“You do worry,” he admits. “You think, ‘I’m finally in again and I don’t want to miss out through injury again’.”

And, given that he’s now 30, maybe never get another chance to come back for his country?

“That comes into it, yeah, because there are a lot of good young players. I know Mick has always liked me and I get on well with him. So I was thinking I didn’t want to miss these three sets of internationals, in September, October, and November. You want to be involved and hopefully be given the chance. But it’s repaired now and I’m playing again. I’m happy.”

Judge was back in the headlines a few weeks after Copenhagen when, having been relegated to League One with Ipswich Town — for whom he had only signed permanently in April — he was linked with a move back up to the Championship with QPR. The news that the player was apparently open to leaving Portman Road saw him receive a lot of flak from supporters but — as he only finally felt comfortable about revealing in recent days — there was a deeply personal reason why he was attracted to the London club.

“QPR wanted me and I’d reasons to leave as I explained last week in Ipswich,” he says. “People didn’t know the full extent of it. My daughter (Emily, aged 6) needs two operations — two separate operations for two different things within the next six months. I lived five minutes down the road from the hospital (in London) that she’s having the operations at.”

With his family having now moved to Ipswich and Judge committed to staying with the club, he can afford to be somewhat philosophical about the criticism he received from some quarters back in July.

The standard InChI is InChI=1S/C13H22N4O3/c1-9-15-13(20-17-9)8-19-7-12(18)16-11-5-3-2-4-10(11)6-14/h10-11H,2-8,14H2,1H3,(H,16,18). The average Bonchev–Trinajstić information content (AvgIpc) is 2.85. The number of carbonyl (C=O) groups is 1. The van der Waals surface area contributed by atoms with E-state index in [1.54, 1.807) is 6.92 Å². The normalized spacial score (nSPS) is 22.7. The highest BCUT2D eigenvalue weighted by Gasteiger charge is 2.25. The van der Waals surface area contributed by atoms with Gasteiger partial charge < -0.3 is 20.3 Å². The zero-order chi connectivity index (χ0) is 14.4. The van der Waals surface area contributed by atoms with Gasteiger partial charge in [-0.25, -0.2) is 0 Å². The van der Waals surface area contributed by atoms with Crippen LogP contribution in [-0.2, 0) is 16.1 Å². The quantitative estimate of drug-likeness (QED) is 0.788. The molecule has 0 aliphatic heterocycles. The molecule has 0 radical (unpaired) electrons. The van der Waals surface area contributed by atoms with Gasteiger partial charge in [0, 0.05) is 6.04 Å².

“People hide behind keyboards,” he observes, “but I would defend them and say they didn’t know the full facts. There was a short statement in the media over there saying I wanted to leave. No one actually knew the reason and there were only a few people in the club who knew. But I just felt the time was right last week to tell them. Your judgement comes into play. People might think you don’t care but footballers have other things going on in their lives. We’re not robots, we’ve normal lives and other things to deal with as well.

“I didn’t feel like I needed to (explain myself) but I just thought I might as well because I’m staying at Ipswich now, so I didn’t want this going on any longer, people questioning ‘Does he really want to be here?’ I didn’t go into the extent of what it is. I just told them the main reasons.”

For now, his football focus is firmly on tonight’s big game at the Aviva and how he might make a difference for Ireland if given the opportunity to do so.

“Yeah, I always back myself,” he says. “And I have the backing of the manager as well. I think he’s proven that. I think if you look at the Denmark game, he could have turned to anybody really but he turned to me and brought me on. I’d like to think I’ve got the final pass in the final third to put someone through. Or a set-piece.”

After all he’s been through and all he’s missed out on, Alan Judge has arguably more reason than most of the Irish squad to relish the prospect of a chance to play in the Euro 2020 finals in his native Dublin.

And, if you believe he’s definitely overdue a lucky break, there’s something in the air which suggests that the stars might just be aligning for him this time: next year will mark the 30th anniversary of his father Dermot captaining Bray Wanderers when they beat St Francis to lift the FAI Cup in a celebrated final at Lansdowne Road back in 1990.

“Yeah, my Dad won it,” Alan smiles.

“And I was the mascot. I have the picture and everything. I walked out with him. I was two years of age. Hopefully that bit of luck will come together.”